Misty's performed a colourful set with a variety of numbers, from fun and all out whacky as in the above mentioned track, as well as Smothered in Love' and Cool With A Capital C' to songs with a serious edge, such as the politically tinged Escalator, Elevator, Stairs' and the foray into issues of the heart that is the compelling; The Story of Love has a Beginning, a middle and an end'. These Mosseley marauders proudly paraded themselves and fun inducing numbers, including tracks extracted from their forthcoming album Misty's Big Adventure and Their Place in The Solar Hi-Fi System'. This album and tonight's performance will most definitely facilitate Misty's mission that is seemingly to become the epitome of eccentricity.
The feeling of glee and relief felt by the crowd was probably similar to that of most of the nation on hearing the news that hackers have shut down Busted's website, as Jeffrey Lewis and his band (comprising of younger brother Jack on bass/vox and Dave Beauchamp on drums) took to the stage at the belated hour of 23;30. Jeff humbly strummed his guitar, as the singing scud missile that is Jack Lewis launched into the frenetic art punk opener; The Man with the Golden Arm' from the zany debut album The Last Time I Did Acid I Went Insane'. The first of Jeff's acapella offerings accompanied by his now expected video production (well a sketched A3 flip pad production to be precise) was a tribute to the genius of Mark. E. Smith in The Story of The Fall'. With a third album looming around the corner Lewis aficionados will have been pleased on hearing the new songs, with them being as ambitious and mind boggling as previous offerings. For example, the gathered stage gazers were treated to a work in progress; a flip pad presentation covering the complete history of the concept of communism.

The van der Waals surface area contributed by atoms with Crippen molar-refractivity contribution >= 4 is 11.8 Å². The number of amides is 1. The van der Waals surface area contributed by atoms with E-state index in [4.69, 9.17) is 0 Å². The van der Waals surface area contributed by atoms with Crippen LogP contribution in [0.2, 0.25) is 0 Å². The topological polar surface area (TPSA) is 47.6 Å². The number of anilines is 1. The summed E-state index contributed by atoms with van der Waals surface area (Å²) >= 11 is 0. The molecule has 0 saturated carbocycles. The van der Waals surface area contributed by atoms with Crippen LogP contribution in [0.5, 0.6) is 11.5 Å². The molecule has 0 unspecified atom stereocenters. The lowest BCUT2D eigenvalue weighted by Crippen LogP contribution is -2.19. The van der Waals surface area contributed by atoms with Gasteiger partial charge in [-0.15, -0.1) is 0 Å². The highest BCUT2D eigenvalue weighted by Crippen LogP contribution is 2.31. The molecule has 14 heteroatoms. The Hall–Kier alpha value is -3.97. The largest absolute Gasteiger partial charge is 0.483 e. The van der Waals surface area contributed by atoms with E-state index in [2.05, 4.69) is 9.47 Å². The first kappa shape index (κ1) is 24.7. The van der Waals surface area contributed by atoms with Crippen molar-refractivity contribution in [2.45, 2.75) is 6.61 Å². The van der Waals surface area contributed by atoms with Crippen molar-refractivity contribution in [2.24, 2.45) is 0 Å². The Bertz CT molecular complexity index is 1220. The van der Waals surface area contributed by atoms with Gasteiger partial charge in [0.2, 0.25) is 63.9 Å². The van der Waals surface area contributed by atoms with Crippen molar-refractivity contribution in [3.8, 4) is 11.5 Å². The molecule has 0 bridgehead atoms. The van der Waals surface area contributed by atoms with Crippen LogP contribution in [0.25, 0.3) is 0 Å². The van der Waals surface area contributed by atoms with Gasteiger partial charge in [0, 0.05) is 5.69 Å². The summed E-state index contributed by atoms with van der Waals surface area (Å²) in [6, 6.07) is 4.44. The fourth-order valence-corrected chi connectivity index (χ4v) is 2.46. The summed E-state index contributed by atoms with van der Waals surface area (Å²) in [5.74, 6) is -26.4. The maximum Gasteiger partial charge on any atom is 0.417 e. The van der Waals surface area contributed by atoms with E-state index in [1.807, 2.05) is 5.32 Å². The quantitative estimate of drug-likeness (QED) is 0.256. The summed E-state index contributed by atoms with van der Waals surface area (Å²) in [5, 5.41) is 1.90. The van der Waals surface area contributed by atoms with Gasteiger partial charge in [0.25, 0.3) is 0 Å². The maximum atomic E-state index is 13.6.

The usual favourites of If You Shoot the Head You Kill the Ghoul' from the second album, and the ever popular non album offering Champion Jim' that is a delicious super hero parody, illuminated a diverse and bold set. The nifty New Yorker was in a reflective mood it appeared tonight, as philosophical and soothing anti-folk numbers like Back When I was Four' and Alphabet' that wrestle with the topic of life and the meaning of it, or mankind's purpose in it, found a place in the largely improvised set. The buzz that lingered in the tight and compact venue for a lengthy period after the amazing Jeffrey Lewis had vacated the stage is probably still plaguing the sound engineer even now.